You can watch Pluto TV in VLC, and this MPA is considered piracy

the The Motion Picture Association (MPA) has issued a DMCA notice to the GitHub repo which has a playlist that allows viewers to watch Pluto TV streams on their own apps, such as VLC, MPV, and Tvheadend. This was the move The first thing I noticed torrentfreak, and GitHub complied and removed the repo, which ultimately did nothing. If you still have a small text file, you can still do exactly what MPA tried to stop.

Pluto TV, for those who don’t watch it, is a Paramount-owned service that allows users to legally stream movies and TV shows for free on a multitude of devices. They have a mobile app and apps for Xbox, PlayStation, smart TVs, and dongles. Users don’t even need to register to use it. In turn, Pluto’s business model is based on serving ads and User behavior tracking. It’s part of a new breed of streaming products called Free Ad-supported TV, or FAST.

The GitHub repo in question has M3U playlists for watching Pluto TV content via an app like VLC. The repo basically took the links that were already available and collected them in one place. It should be noted that M3U files are not torrent files; It’s just a simple playlist file that can point to local files and web resources. If you’re old as sin, like me, you may have used one in the past to create an MP3 playlist on your iPod. In this case, M3U Playlist allowed users to watch Pluto on a simple video player rather than tethering it to Pluto.

While this kind of complaint makes sense if you’re not thinking about it at all, once you get down to it, it’s a little confusing. First, and most importantly, ads continue to be served via streaming; It was just happening via whatever 3rd party client the user was using. The main difference here is the app used, and honestly, is that really that bad?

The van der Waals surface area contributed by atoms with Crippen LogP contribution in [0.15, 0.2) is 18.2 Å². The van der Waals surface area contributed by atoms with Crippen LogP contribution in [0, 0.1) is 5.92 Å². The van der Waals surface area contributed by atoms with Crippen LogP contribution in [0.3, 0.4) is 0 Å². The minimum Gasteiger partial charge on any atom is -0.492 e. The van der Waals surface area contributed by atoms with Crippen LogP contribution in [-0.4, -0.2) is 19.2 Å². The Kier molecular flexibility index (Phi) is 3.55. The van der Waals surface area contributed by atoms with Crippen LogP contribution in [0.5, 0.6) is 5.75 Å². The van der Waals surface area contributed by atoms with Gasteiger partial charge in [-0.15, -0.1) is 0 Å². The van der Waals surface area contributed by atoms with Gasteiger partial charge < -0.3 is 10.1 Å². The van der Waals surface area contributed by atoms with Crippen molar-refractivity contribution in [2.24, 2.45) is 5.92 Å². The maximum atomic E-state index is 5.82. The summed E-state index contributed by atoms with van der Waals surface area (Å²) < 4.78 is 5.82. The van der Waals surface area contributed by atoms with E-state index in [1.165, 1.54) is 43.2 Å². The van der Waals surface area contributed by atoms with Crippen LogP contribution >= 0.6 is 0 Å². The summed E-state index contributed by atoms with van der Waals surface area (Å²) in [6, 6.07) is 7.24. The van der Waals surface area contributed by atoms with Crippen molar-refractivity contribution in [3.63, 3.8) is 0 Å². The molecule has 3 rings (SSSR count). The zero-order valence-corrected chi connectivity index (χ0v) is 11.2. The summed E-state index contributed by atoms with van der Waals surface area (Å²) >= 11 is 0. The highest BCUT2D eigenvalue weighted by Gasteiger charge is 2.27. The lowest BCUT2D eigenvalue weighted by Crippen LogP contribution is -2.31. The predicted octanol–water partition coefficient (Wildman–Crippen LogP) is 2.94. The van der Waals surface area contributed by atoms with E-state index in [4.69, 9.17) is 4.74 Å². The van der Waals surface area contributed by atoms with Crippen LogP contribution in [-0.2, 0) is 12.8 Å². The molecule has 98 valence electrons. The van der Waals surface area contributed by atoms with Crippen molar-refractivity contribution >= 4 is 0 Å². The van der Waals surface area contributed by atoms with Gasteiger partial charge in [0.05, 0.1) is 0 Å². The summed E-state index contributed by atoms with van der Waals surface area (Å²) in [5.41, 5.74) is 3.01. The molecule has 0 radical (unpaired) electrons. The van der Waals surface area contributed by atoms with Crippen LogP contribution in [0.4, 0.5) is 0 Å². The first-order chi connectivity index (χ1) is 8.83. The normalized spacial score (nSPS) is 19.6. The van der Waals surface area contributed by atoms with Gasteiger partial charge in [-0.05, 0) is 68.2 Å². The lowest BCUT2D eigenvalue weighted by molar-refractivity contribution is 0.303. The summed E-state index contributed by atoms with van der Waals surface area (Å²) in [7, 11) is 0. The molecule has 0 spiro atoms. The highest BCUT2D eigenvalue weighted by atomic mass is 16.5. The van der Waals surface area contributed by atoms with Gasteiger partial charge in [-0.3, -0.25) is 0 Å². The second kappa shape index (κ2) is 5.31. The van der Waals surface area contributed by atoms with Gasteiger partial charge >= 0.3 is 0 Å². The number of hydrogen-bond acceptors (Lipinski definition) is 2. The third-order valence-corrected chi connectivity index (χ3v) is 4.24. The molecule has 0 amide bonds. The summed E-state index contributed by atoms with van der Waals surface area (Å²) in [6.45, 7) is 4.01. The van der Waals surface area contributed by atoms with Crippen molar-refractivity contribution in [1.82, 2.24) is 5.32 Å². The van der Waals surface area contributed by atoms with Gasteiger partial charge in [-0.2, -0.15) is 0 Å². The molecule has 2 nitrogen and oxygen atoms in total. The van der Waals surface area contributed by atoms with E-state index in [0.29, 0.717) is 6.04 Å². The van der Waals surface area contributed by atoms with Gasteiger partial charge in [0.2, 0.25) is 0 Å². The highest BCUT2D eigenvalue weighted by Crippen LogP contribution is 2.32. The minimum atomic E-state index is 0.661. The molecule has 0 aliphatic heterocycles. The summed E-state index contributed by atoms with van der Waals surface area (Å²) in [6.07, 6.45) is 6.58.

Second and most hilarious, Pluto himself did not encrypt any of his streams. These were publicly available via their API and did not involve any kind of DRM. This raises the question: How does that make a problem for GitHub user Mart1nho, a random guy who posted an M3U playlist? How do you watch a stream with ads, albeit on VLC instead of the Pluto app, piracy? Also, does removing the GitHub repo actually address the issue at hand?

The answer is, well, no. Were you, in theory, able to find a way to pull the publicly available Pluto Channel URLs and compile them into an XML file and another file called playlist.m3u? maybe. Were you then able to load these files into your chosen video player and then stream the Pluto content via both VLC and maybe. Was it a more enjoyable experience as a result? Again, maybe!

What it’s like to watch Denkou Choujin Gridman on Pluto TV on in theory.

Honestly, I don’t see the problem here. I’m more inclined to watch Pluto TV if I have a way to do it flexibly on my video player. Watching Pluto TV did not require a login to get started. And to be clear: I still get ads from Pluto TV. They were baked in the stream. And I’m fine with that!

An ad that is displayed via a broadcast that plays on VLC, in the same way it is displayed on Pluto TV.

said Katherine Trendacosta, associate director for policy and activism at Electronic Frontier Foundation (EFF) about this removal. “The MPA simply doesn’t like the information out there that you can view on an app they have nothing to do with. As long as DRM isn’t bypassed (and even then, I would argue the fact that you can’t do that even if you have the right to use the material, is illegal) it is not illegal.”

While nowhere near as important, this reminds me of a case of DMCA bypass, a case of Youtube-dl. For those who don’t go through the YouTube downloader drama the way I do, youtube-dl was and still is an important piece of software for downloading videos from YouTube used in many open source software. I don’t just use youtube-dl; I personally recommend a fork of it, YT-DLP, in a previous article.

GitHub got a takedown notice, complied, and people rightfully complained because it was rubbish. With the help of EFF, It was eventually overturned. And while I don’t see it happening in this case, it does raise some questions about the increasing influx of copyright holders as it relates to publicly available streams. What exactly is the definition of hacking? And who ends up being the target when copyright holders try to shift their weight?

Also, and more importantly, what if this was a better way to watch TV?